Founded in 1969, Pine Street Inn provides homeless individuals with shelter, services, and the means to become self-sufficient. The nonprofit serves more than 1,900 homeless individuals on a daily basis and over 9,000 annually. Launched in 2000, iCater is Pine Street’s social enterprise aiming to provide training opportunities to Pine Street clients while generating revenues for its job training programs, which support about 140 people transitioning from homelessness to self-sufficiency a year.
Boston Building Resources (BBR) is a social enterprise focused on providing affordable solutions that help area residents create stronger communities while benefiting the environment. The effort includes two components: 1) a consumer co-op (formerly called Boston Building Materials Co-op) that sells new home improvement materials and has a special focus on energy-saving, green products; and 2) a nonprofit Reuse Center, where people can donate new and gently used building materials for resale. In 2016, BBR received donations from nearly 1,700 people, diverting materials valued at more than $2 million from local landfills. Also focused on education, in 2016 BBR conducted 40 home improvement workshops.
Based in Austin, Southwest Key Programs is a national nonprofit organization providing education, shelter, and alternatives to incarceration to over 200,000 youth and their families on an annual basis. To create jobs for its residents while generating revenues to support its programming, Southwest Key operates several small social enterprise businesses including Cafe del Sol (a Mexican café), The Blooming Florist, Southwest Key Green Energy & Construction, Southwest Key Maintenance, and Southwest Key Workforce Development. The enterprises are all co-located with the nonprofit’s other workforce development initiatives at Southwest Key’s Social Enterprise Complex, which supports around 100 jobs and was the first complex of its kind in the country when completed in 2011.
Tech Corps Georgia mobilizes the resources of Georgia's business and technical community to help local area K-12 schools and school communities meet their technology needs and bridge the digital divide. Tech Corps computer recycling program has provided computers and training to hundreds of teachers in the Atlanta area. Fees for the recycled computers (which start at a low base rate of $100) help fund some of the group's work. The group also raises sponsorship and grant income to cover costs further for those who cannot afford to pay for its services. Read more about Tech Corps Georgia...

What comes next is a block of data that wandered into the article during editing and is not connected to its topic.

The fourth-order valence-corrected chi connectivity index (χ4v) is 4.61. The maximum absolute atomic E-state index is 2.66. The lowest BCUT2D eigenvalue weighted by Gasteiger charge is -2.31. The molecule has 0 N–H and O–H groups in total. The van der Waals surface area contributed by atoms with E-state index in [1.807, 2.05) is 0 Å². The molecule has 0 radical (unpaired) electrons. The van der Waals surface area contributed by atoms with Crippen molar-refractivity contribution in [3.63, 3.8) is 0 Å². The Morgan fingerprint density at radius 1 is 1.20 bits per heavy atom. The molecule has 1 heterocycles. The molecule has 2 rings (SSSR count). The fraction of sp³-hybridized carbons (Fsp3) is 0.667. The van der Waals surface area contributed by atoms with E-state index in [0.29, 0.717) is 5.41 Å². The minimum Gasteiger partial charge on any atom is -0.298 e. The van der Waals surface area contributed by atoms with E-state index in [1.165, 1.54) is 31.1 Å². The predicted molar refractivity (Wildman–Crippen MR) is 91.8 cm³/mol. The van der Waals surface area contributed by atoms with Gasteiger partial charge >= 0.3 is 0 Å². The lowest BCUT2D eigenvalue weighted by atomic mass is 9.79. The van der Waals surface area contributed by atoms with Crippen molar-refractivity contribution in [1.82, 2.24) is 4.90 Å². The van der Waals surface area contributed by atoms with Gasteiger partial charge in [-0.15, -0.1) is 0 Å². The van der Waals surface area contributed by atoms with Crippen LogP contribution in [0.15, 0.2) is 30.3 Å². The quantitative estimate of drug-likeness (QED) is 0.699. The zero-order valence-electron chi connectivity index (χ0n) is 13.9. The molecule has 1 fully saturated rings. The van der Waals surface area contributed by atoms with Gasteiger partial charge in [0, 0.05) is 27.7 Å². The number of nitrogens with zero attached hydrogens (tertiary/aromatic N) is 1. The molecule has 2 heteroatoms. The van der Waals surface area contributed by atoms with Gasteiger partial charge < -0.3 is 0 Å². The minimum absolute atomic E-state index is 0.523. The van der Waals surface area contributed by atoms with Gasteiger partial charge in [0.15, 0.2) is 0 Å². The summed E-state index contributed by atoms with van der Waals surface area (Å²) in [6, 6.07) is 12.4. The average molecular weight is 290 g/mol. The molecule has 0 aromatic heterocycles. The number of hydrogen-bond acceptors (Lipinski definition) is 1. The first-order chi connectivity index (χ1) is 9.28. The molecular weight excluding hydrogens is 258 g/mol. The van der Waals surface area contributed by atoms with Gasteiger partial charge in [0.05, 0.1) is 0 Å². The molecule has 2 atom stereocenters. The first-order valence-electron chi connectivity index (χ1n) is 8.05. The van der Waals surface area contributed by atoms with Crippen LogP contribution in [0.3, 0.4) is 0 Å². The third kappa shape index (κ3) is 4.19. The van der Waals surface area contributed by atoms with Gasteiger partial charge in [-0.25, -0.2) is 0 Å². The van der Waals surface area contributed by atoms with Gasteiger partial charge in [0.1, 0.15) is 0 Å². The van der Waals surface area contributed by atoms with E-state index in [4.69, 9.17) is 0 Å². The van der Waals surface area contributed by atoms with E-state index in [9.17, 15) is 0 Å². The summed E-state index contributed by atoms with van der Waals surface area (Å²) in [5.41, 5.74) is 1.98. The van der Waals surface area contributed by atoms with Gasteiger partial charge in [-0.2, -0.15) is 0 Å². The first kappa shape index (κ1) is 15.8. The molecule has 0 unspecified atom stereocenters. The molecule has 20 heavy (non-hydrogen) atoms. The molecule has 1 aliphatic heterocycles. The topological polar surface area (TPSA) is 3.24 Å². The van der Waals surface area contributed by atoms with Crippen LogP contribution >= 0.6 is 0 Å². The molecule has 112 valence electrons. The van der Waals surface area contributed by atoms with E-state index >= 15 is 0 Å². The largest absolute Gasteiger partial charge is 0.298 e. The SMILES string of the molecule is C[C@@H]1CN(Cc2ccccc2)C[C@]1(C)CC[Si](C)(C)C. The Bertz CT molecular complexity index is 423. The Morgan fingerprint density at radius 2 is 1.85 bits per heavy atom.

The Atlanta Center for Self Sufficiency aims to empower homeless individuals to achieve economic self-sufficiency. Since its establishment in 2010, it has helped connect 1,300 homeless people to full-time employment. A core part of its program is Café 458, which provides nutritious meals during the week to homeless men and women. On Sundays, Café 458 serves brunch to the general public, which provides revenues to the nonprofit and training opportunities for its clients.
Founded as a private business in 2003, Good Measure Meals became a social enterprise of Project Open Hand in 2005. The enterprise provides gourmet calorie- and portion-controlled meals to paying Atlanta clients, and funnels 100 percent of its revenues back to the nonprofit, which, in turn, provides home-delivered meals and nutrition education to seniors and those living with chronic disease. In 2014, Good Measure Meals generated over $2.7 million, 28 percent of Project Open Hand’s annual budget.
Founded in 1978, Focused Community Strategies (FCS) works in underserved Atlanta neighborhoods to nurture positive, sustainable change that builds from neighborhood assets, supports local leaders, and fosters social and spiritual vitality. Since focusing its programs on Historic South Atlanta in 2001, FCS has restored over 140 homes in the area and has catalyzed several social enterprises, creating local jobs and new community safe spaces. Most recently, in 2015, FCS established the Carver Neighborhood Market, creating 12 jobs and bringing fresh food and nutrition education to an area previously considered a food desert.
Spun off as an independent nonprofit from the Atlanta Alliance for Development Disabilities in 1989, Bobby Dodd aims to create employment opportunities for people with disabilities and obtains over 80 percent of its $15 million in revenue through business income. In 2015, the social enterprise employed 211 people with disabilities, and connected 246 people to other job opportunities. Its social enterprises provide call center and switchboard operations, facilities management, mailroom management, packing and fulfillment services, warehousing services, and toner cartridges.